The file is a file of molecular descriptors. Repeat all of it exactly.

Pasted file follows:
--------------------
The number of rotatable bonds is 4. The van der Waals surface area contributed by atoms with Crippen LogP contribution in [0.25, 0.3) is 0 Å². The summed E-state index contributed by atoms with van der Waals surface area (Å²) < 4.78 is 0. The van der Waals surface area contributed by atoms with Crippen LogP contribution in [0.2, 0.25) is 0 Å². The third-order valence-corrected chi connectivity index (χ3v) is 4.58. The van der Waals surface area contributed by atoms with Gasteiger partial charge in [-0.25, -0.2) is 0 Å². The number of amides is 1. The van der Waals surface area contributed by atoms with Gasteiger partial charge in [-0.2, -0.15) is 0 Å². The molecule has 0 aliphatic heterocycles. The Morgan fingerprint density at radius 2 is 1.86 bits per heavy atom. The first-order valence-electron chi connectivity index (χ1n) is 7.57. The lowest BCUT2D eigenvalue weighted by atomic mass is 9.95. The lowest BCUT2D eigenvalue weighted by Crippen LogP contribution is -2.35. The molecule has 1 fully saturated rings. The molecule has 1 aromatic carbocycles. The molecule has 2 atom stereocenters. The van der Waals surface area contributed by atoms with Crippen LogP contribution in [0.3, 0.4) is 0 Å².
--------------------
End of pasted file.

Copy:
The number of rotatable bonds is 4. The van der Waals surface area contributed by atoms with Crippen LogP contribution in [0.25, 0.3) is 0 Å². The summed E-state index contributed by atoms with van der Waals surface area (Å²) < 4.78 is 0. The van der Waals surface area contributed by atoms with Crippen LogP contribution in [0.2, 0.25) is 0 Å². The third-order valence-corrected chi connectivity index (χ3v) is 4.58. The van der Waals surface area contributed by atoms with Gasteiger partial charge in [-0.25, -0.2) is 0 Å². The number of amides is 1. The van der Waals surface area contributed by atoms with Gasteiger partial charge in [-0.2, -0.15) is 0 Å². The molecule has 0 aliphatic heterocycles. The Morgan fingerprint density at radius 2 is 1.86 bits per heavy atom. The first-order valence-electron chi connectivity index (χ1n) is 7.57. The lowest BCUT2D eigenvalue weighted by atomic mass is 9.95. The lowest BCUT2D eigenvalue weighted by Crippen LogP contribution is -2.35. The molecule has 1 fully saturated rings. The molecule has 1 aromatic carbocycles. The molecule has 2 atom stereocenters. The van der Waals surface area contributed by atoms with Crippen LogP contribution in [0.3, 0.4) is 0 Å².